To be sure, Loudcloud is not alone in its woes. Others in related Web hosting businesses, for example, also have suffered. Exodus Communications and Digex, both of which compete with Loudcloud in some ways by offering so-called managed hosting services, have seen their stocks plunge or have recently laid off workers.

Since going public, Loudcloud has trimmed its staff, cut sharply back on some of its infrastructure costs, and says it has more than enough cash to last through 2003, when it sees its business beginning to break even.

In June, it posted a first-quarter net loss of $60.3 million, or $1.25 per share, on revenue of $11.7 million, compared with a net loss of $14.6 million on revenue of $86,000 during the same quarter last year. The company expects to report financial results for its second quarter, which ended July 31, on Aug. 28.

"For us, in my opinion, we've seen the bottom of the downturn," said Horowitz, the company's CEO. Loudcloud's least stable customers have mostly left, and larger businesses such as Ford Motor and USA Today are deciding to spend again, making it easier for outsourcing companies to predict the market, he said. "It's pretty clear that (our potential customers) know what their budgets are now, and what they want to spend it on."

A chaotic market
For all the changes, the company still faces a difficult market, even if analysts say the new flexibility in its product line is a step forward.

According to recent research by Forrester Research, about half of all large companies keep their critical Internet operations in-house, as opposed to farming them out to a Web hosting facility or managed service provider such as Loudcloud. Even more daunting are reports that 30 percent of companies that do use outside facilities are thinking about bringing them back in-house, and that another 30 percent plan to switch their outside providers.

At the core of these statistics, said Forrester analyst Jeanne Schaaf, is widespread discontent and confusion in the corporate world about the value of Internet infrastructure and services. Moreover, in the explosion of hosting facilities, managed service providers, application service providers and other various fill-in-the-blank providers, companies aren't clear who does what, or why.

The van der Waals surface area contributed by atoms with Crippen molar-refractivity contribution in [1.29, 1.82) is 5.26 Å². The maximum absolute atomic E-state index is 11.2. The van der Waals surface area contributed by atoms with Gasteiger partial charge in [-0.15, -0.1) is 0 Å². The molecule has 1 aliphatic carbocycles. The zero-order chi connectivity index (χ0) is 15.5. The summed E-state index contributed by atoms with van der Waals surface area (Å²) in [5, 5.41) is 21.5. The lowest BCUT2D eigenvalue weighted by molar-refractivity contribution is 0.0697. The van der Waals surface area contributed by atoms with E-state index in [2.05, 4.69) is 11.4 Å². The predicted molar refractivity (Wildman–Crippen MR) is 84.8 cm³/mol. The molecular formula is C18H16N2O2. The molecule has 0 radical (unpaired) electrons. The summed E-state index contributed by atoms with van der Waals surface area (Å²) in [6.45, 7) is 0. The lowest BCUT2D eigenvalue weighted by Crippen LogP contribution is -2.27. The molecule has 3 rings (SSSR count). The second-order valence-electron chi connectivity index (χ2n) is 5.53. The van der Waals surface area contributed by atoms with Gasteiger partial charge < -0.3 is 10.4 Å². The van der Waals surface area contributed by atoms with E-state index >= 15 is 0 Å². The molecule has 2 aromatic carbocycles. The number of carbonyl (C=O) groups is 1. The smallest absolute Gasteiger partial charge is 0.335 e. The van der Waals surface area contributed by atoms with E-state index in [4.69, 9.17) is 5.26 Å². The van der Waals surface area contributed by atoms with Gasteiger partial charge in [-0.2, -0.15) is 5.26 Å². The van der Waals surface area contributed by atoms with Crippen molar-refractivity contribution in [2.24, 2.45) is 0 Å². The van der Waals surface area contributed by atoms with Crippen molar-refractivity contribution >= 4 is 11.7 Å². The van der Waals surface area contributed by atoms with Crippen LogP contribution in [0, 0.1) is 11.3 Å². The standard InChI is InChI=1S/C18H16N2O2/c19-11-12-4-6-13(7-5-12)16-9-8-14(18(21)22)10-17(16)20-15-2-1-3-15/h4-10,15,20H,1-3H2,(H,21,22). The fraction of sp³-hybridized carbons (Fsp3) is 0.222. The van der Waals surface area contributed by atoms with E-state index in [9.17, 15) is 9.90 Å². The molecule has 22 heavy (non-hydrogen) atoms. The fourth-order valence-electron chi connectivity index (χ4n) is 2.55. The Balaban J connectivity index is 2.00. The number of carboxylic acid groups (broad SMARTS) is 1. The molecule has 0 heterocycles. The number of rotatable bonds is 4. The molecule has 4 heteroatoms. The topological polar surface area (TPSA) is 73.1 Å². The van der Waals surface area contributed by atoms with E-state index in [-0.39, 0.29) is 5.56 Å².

"There is a lot of confusion in the market," Schaaf said, noting that Loudcloud and its competitors are subject to the skepticism resulting from this confusion. "A lot of people are comparing apples and oranges."

Loudcloud is nevertheless making the right moves by breaking up its services into separate a la carte menu items for these companies, Schaaf said. By allowing customers to keep their Internet gear in-house, while still taking advantage of Loudcloud's security and disaster-recovery features, they stand a good chance of enticing skeptical corporations to sample just a piece of the outsourcing model at first.

While Loudcloud tweaks its own businesses, competitors are not standing still.

Last week, for example, Sprint's Web services division announced that it would use software from start-up NOCPulse to allow expanded monitoring of a customer's site's performance and infrastructure.

Although it does not replicate the entire technology built by Loudcloud, NOCPulse's software allows the big telephone companies and other hosting operations to begin offering some of the advanced management features that Andreessen and Horowitz have built for themselves.

In the course of its corporate research, Forrester says it found that big corporations are leery of outsourcing advanced Net software functions to telephone companies. But because they are large and stable--a critical measure in days of economic uncertainty--they could provide growing competition for Loudcloud and other smaller companies.

"They need to be concerned about that," Schaaf said. The telecom companies "have deep pockets, and they're going to be there at the end of the day."